I shrugged. “I don’t know. It just would. I guess because the women I’ve lived with aren’t attracted to other women, so it doesn’t feel sexual in any way.”
“Ah. Now we’re getting to the crux of your issue. So you’re afraid of some sexual tension going on between you and me? Is it because I’m so handsome?”
“What? No! And aren’t you full of yourself, assuming I think you’re handsome, and I’m worried I won’t be able to control myself.”
“Just keeping it real, Mollz. You’re only giving me five minutes, so I’m trying to get to the heart of the reason.”
“I guess I just don’t want to feel like I have to cover up to come out of my bedroom. When I dry my hair, I wear a towel or a bra and underwear—that type of thing.”
“Would you feel you had to cover up if I told you I was gay?”
That question gave me pause. Would I? I wasn’t sure. “Are you?”
“Fuck, no. I was just trying to pinpoint your issue. Is it the fact that I’m a man, or the fact that I might admire your ass if it were on display? Sounds like it’s the latter. So let me put your mind at ease: I won’t.”
I felt oddly offended. “What’s wrong with my ass?”
He chuckled. “I wouldn’t know. I haven’t looked. You know why?”
“Because I’m in love with someone else.”
As insane as it was, I felt a pang of jealousy. “Oh. Well, why aren’t you moving in with her?”
“Because she doesn’t return the feelings…yet. So basically, if your concern about having a guy for a roommate is that he’s going to be checking you out, you have nothing to worry about with me. I’m a one-woman man. If you want, I can give you the numbers of some of my exes for references. I’m no cheater.”
Hmmm… “I don’t know…”
Declan looked down at the clock. Thirty-one seconds were left. “We’re running out of time, so we need to speed things up. How about if I just give you the facts you need to know?”
“That would be good.”
“I’m twenty-eight years old. I make six figures. My credit score is eight hundred and ten, and I have references from previous landlords. I’m neat and clean up after myself. I’m not home a lot, but when I am, I’m pretty quiet. I’m also damn good with a hammer.” He glanced around my apartment and pointed at a hole I’d accidentally made in the wall when I flung the closet door open too hard. “I can spackle that and put on a door stopper so it won’t happen again.” He pointed to the kitchen. “And those cabinets are pretty tall. I’m six foot one. No more having to stand on a chair to reach something on the top shelf. And—”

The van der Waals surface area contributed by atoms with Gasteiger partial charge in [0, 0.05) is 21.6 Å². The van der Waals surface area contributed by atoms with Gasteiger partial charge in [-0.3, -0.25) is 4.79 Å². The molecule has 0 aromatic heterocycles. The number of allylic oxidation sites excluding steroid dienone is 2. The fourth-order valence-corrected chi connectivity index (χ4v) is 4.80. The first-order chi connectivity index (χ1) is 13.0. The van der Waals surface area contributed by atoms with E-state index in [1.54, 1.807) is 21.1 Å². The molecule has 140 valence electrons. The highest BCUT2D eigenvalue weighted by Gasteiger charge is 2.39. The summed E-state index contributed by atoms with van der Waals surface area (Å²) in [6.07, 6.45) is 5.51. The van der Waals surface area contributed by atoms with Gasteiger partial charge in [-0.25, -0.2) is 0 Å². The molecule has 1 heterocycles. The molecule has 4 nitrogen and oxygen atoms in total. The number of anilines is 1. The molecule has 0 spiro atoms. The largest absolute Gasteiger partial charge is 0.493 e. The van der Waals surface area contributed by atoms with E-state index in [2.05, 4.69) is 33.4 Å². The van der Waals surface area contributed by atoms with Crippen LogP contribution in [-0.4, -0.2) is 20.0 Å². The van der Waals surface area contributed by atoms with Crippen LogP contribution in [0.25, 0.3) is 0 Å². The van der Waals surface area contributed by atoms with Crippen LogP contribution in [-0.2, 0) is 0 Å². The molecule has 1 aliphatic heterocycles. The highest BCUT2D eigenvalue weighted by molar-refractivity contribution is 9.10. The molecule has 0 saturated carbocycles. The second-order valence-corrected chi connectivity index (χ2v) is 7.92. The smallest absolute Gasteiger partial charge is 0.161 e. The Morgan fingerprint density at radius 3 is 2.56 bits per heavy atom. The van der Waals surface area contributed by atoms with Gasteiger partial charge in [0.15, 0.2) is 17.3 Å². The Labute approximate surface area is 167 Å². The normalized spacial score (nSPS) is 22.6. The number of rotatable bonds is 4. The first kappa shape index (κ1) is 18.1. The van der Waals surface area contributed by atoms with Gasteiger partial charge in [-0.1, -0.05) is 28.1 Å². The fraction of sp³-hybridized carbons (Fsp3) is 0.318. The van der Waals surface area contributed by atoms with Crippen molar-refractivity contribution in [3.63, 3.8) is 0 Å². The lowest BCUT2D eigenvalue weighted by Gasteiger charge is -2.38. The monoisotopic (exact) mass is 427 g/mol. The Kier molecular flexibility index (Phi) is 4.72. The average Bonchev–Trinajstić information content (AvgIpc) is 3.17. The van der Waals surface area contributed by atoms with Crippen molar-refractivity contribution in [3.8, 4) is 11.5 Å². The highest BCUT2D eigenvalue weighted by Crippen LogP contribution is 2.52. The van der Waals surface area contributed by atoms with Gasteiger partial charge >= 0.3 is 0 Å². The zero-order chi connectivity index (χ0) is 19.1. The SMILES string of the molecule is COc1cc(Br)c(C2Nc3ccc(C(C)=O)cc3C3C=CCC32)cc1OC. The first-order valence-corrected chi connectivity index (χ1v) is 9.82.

The timer on the stopwatch buzzed.
“Can I just say one last thing?”
“Sure. Why not?”
“I’ll share my Hulu and Netflix passwords. I have the premium Hulu account.”
I laughed. “Well, those are some pretty enticing qualities for a roommate.”
He smiled. “So I’m in?”
I sighed. “I’m sorry. While I appreciate your tenacity, unfortunately, you’re not. Though I interviewed fourteen other people today, and I have to say, you do seem like you’ll make some other lucky person a fantastic roomie.”
Declan frowned, but nodded. “I figured it was worth a shot. This is a great building, and I work right around the corner. It’s hard to find an apartment where it’s only a six-month commitment.”
“My lease is up then, and I haven’t decided if I’m going to extend or not.”
“See? That’s another reason I’d be perfect. I’m only in town for six more months.”
“I’m sorry. This is definitely a case of it’s me and not you.”
He picked up his wine and guzzled it down before standing and extending his hand. “I appreciate you giving me your time. And thanks for the pinot.”
We shook. “It was nice to meet you, Declan.”
After I walked him out, I shut the door and leaned back against it. What a shame; he really seemed like a nice guy and the best candidate I’d met by a mile. I was just about to go wallow in another glass of alcohol when there was a knock at my door. Checking the peephole before opening, I found Declan standing there.
“I forgot something important,” he said.
“Oh? What’s that?”
He took out his wallet and produced a photo of a nun. “This is my sister Catherine, and it’s not a costume from Halloween. She’s a legit nun. How bad can a person be if his sister is a nun?”